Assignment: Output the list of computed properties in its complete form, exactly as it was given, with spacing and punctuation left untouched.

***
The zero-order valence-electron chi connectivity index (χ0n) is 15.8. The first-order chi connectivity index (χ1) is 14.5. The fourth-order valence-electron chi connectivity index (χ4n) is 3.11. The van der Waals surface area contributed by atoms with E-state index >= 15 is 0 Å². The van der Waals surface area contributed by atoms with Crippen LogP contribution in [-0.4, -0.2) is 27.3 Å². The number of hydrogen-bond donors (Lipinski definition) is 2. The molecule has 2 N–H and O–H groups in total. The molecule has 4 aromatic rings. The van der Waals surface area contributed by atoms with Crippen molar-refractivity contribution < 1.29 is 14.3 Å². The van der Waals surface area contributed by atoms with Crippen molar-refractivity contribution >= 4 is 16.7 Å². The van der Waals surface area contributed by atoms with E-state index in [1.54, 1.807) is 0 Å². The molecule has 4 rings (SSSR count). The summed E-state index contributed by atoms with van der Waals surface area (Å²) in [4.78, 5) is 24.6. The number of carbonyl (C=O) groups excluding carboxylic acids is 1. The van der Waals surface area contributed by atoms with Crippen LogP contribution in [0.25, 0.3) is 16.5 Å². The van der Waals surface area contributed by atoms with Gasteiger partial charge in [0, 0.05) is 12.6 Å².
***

The zero-order valence-electron chi connectivity index (χ0n) is 15.8. The first-order chi connectivity index (χ1) is 14.5. The fourth-order valence-electron chi connectivity index (χ4n) is 3.11. The van der Waals surface area contributed by atoms with E-state index >= 15 is 0 Å². The van der Waals surface area contributed by atoms with Crippen LogP contribution in [-0.4, -0.2) is 27.3 Å². The number of hydrogen-bond donors (Lipinski definition) is 2. The molecule has 2 N–H and O–H groups in total. The molecule has 4 aromatic rings. The van der Waals surface area contributed by atoms with Crippen molar-refractivity contribution < 1.29 is 14.3 Å². The van der Waals surface area contributed by atoms with Crippen molar-refractivity contribution >= 4 is 16.7 Å². The van der Waals surface area contributed by atoms with E-state index in [1.54, 1.807) is 0 Å². The molecule has 4 rings (SSSR count). The summed E-state index contributed by atoms with van der Waals surface area (Å²) in [4.78, 5) is 24.6. The number of carbonyl (C=O) groups excluding carboxylic acids is 1. The van der Waals surface area contributed by atoms with Crippen LogP contribution in [0.25, 0.3) is 16.5 Å². The van der Waals surface area contributed by atoms with Gasteiger partial charge in [0, 0.05) is 12.6 Å².